Shares

Black America received a terrible blow Wednesday, the first day of Black History Month, after learning a pioneer in Black entertainment and the creator of Soul Train – Don Cornelius – committed suicide.

The 75-year-old was found dead from a self-inflicted gunshot wound at his Los Angeles home on Mulholland Drive around 4 a.m.  His son called 911 after finding his father’s body. 

Paramedics rushed Cornelius to Cedars-Sinai Medical Center, but he could not be saved.  Cornelius was pronounced dead at 4:56 a.m.

“I am shocked and deeply saddened at the sudden passing of my friend, colleague, and business partner Don Cornelius,” said Quincy Jones. “Don was a visionary pioneer and a giant in our business. Before MTV there was ‘Soul Train,’ that will be the great legacy of Don Cornelius. His contributions to television, music and our culture as a whole will never be matched. My heart goes out to Don’s family and loved ones.”

“Soul Train” began in 1970 in Chicago on WCIU-TV as a local program and aired nationally from 1971 to 2006.  Cornelius was the executive producer and first host.

The show brought legendary artists like Aretha Franklin, Marvin Gaye, Gladys Knight and Barry White directly into the homes of Black America – and no one can forget the fashions and the dance moves!  Cornelius was very active in the Black community and even had interactions with Martin Luther King, Jr.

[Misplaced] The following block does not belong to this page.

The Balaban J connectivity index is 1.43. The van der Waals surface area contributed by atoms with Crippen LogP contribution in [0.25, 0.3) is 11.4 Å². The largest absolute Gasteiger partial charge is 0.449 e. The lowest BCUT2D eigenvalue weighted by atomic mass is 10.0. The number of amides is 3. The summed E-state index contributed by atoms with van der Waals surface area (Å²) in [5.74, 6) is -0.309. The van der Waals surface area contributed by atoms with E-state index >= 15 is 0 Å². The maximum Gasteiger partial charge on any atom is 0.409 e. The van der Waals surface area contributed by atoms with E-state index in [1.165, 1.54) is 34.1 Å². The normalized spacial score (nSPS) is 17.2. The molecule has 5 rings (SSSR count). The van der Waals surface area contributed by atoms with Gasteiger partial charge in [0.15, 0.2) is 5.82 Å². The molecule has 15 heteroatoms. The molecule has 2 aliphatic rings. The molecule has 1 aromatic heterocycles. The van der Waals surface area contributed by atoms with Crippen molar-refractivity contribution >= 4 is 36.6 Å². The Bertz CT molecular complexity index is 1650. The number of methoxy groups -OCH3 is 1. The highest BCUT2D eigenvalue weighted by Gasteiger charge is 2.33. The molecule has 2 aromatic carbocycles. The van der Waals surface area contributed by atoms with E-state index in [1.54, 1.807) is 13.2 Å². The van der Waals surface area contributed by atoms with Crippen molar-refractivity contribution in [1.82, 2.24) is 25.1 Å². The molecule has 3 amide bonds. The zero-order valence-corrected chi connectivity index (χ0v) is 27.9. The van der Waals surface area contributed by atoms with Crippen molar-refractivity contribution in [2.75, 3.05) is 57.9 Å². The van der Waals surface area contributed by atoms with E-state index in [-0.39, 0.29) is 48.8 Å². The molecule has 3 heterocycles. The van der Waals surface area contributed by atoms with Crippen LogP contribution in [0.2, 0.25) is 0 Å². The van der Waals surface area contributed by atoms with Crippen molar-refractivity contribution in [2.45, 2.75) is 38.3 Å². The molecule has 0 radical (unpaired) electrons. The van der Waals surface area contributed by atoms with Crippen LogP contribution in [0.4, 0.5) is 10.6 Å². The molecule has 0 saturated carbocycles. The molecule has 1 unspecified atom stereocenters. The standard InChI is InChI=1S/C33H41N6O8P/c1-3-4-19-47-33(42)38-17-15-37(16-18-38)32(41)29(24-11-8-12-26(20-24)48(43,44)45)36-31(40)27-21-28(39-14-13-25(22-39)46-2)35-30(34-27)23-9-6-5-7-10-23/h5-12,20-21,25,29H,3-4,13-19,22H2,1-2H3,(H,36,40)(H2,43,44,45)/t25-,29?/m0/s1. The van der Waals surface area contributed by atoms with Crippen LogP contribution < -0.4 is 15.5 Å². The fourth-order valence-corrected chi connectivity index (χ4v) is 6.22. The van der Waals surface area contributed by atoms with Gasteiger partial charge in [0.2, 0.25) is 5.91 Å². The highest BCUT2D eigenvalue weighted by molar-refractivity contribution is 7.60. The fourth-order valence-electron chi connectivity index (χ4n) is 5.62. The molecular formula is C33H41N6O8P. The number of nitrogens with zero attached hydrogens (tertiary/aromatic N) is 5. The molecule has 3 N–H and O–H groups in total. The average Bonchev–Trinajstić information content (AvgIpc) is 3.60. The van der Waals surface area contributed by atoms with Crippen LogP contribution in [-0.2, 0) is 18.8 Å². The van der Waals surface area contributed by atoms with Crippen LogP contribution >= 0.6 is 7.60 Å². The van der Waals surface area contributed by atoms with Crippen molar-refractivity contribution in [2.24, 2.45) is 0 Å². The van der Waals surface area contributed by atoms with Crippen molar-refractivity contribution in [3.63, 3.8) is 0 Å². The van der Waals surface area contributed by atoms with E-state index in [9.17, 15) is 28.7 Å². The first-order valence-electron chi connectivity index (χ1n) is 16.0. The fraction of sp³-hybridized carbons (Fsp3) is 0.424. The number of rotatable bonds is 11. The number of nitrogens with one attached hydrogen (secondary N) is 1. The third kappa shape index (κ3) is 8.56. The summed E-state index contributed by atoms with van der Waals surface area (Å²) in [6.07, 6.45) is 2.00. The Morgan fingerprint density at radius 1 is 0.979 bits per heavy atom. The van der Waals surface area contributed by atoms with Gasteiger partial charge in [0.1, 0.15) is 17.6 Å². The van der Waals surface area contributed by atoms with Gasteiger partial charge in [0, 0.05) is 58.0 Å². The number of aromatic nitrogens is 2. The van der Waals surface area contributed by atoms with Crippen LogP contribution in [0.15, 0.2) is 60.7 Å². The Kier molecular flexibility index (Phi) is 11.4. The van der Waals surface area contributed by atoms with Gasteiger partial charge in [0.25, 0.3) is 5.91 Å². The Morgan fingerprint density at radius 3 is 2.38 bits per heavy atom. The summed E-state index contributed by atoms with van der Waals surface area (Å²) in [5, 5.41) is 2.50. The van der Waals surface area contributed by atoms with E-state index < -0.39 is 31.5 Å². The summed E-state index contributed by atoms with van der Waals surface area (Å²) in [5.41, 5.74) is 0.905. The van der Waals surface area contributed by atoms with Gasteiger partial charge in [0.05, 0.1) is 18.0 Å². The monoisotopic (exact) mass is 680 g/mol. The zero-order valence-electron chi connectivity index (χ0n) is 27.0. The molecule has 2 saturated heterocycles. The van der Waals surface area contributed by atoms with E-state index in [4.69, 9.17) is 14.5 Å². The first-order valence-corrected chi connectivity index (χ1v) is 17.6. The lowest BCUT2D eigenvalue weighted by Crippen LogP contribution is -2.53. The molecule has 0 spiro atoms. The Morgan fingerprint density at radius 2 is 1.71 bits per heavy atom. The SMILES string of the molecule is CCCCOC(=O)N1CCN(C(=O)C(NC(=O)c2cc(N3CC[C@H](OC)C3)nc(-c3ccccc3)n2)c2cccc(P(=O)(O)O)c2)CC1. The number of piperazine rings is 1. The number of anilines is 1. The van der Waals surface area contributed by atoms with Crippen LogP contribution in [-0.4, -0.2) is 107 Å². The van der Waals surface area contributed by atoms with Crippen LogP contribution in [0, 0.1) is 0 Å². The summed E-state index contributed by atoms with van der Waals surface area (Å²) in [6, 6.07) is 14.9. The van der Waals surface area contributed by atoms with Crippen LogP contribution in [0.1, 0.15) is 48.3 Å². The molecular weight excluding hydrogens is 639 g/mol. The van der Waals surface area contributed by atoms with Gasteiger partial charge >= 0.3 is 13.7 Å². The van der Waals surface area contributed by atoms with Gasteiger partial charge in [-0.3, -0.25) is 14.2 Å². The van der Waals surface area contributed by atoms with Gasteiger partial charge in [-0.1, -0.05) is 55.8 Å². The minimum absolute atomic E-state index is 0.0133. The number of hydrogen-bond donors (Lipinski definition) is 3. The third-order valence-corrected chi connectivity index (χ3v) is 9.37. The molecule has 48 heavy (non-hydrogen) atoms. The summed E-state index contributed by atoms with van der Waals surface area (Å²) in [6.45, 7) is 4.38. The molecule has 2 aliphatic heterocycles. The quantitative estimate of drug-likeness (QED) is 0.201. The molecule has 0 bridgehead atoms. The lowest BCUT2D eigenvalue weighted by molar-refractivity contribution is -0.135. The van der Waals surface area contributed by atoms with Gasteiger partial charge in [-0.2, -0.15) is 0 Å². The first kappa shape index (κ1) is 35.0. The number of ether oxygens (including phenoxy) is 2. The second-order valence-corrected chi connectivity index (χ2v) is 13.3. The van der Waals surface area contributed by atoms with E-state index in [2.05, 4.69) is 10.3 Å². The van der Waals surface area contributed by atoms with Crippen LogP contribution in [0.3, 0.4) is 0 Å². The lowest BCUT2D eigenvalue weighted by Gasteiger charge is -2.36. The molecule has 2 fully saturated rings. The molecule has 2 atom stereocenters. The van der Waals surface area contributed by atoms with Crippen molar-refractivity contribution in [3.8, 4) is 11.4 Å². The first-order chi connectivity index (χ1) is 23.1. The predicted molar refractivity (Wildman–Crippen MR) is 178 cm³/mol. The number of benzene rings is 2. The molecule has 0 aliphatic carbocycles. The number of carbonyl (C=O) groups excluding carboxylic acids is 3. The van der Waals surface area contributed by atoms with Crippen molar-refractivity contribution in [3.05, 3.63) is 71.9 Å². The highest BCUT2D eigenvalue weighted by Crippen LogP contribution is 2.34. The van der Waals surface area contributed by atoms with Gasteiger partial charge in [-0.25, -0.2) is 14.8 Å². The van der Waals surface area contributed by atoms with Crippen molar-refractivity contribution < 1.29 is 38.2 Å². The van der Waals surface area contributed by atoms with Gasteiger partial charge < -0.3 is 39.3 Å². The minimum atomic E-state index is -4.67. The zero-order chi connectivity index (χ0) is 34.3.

Cornelius, who was inducted into the Broadcasting and Cable Hall of Fame in 1995 and has a star on the Hollywood Walk of Fame, said in 2006 he remained grateful to the musicians who made “Soul Train” the destination for the best and latest in black music, according to the Associated Press.

“I figured as long as the music stayed hot and important and good, that there would always be a reason for ‘Soul Train,”’ Cornelius said.

Cornelius stepped down as the host in 1993, but the show’s legacy continues today with the Soul Train Music Awards, the Soul Train Lady of Soul Awards and the Soul Train Christmas Starfest.

In his later years, Cornelius had a troubled marriage. In 2009, he was sentenced to three years’ probation after pleading no contest to misdemeanor spousal battery. In his divorce case that year, he also mentioned having significant health issues.

RIP my brother, we wish you love, peace and SOUL!  You will be missed!